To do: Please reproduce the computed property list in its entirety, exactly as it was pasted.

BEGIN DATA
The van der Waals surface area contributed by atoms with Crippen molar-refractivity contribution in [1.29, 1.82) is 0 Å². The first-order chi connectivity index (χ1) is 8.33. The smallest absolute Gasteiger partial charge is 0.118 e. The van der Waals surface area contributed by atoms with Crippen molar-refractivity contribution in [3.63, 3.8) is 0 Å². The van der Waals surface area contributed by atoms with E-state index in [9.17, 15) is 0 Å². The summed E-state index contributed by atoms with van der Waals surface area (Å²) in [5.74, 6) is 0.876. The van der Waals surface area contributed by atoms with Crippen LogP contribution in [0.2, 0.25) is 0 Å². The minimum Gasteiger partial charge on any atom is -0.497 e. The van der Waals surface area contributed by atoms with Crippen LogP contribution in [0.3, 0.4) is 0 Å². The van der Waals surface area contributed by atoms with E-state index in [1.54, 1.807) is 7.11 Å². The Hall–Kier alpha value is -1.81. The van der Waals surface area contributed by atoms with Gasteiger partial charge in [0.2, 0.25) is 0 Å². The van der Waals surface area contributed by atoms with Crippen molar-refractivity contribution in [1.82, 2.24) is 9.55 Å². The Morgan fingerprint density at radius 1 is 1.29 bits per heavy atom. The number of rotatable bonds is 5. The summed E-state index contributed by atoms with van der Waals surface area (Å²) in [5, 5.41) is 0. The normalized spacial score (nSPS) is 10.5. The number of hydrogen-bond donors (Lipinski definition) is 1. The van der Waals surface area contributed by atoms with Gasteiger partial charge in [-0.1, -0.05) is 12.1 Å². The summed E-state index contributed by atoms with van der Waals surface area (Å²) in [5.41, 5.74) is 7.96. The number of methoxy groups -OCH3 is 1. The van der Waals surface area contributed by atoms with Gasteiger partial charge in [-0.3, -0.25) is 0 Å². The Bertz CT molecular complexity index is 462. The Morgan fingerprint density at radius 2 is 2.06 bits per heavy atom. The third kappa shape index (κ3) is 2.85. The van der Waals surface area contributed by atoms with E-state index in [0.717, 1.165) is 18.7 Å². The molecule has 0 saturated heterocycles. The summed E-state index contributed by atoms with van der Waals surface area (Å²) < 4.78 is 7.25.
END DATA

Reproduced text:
The van der Waals surface area contributed by atoms with Crippen molar-refractivity contribution in [1.29, 1.82) is 0 Å². The first-order chi connectivity index (χ1) is 8.33. The smallest absolute Gasteiger partial charge is 0.118 e. The van der Waals surface area contributed by atoms with Crippen molar-refractivity contribution in [3.63, 3.8) is 0 Å². The van der Waals surface area contributed by atoms with E-state index in [9.17, 15) is 0 Å². The summed E-state index contributed by atoms with van der Waals surface area (Å²) in [5.74, 6) is 0.876. The van der Waals surface area contributed by atoms with Crippen LogP contribution in [0.2, 0.25) is 0 Å². The minimum Gasteiger partial charge on any atom is -0.497 e. The van der Waals surface area contributed by atoms with Crippen LogP contribution in [0.3, 0.4) is 0 Å². The van der Waals surface area contributed by atoms with E-state index in [1.54, 1.807) is 7.11 Å². The Hall–Kier alpha value is -1.81. The van der Waals surface area contributed by atoms with Gasteiger partial charge in [0.2, 0.25) is 0 Å². The van der Waals surface area contributed by atoms with Crippen molar-refractivity contribution in [1.82, 2.24) is 9.55 Å². The Morgan fingerprint density at radius 1 is 1.29 bits per heavy atom. The number of rotatable bonds is 5. The summed E-state index contributed by atoms with van der Waals surface area (Å²) in [5, 5.41) is 0. The normalized spacial score (nSPS) is 10.5. The number of hydrogen-bond donors (Lipinski definition) is 1. The van der Waals surface area contributed by atoms with Gasteiger partial charge in [-0.1, -0.05) is 12.1 Å². The summed E-state index contributed by atoms with van der Waals surface area (Å²) in [5.41, 5.74) is 7.96. The number of methoxy groups -OCH3 is 1. The van der Waals surface area contributed by atoms with Gasteiger partial charge in [-0.3, -0.25) is 0 Å². The Bertz CT molecular complexity index is 462. The Morgan fingerprint density at radius 2 is 2.06 bits per heavy atom. The third kappa shape index (κ3) is 2.85. The van der Waals surface area contributed by atoms with E-state index in [0.717, 1.165) is 18.7 Å². The molecule has 0 saturated heterocycles. The summed E-state index contributed by atoms with van der Waals surface area (Å²) < 4.78 is 7.25.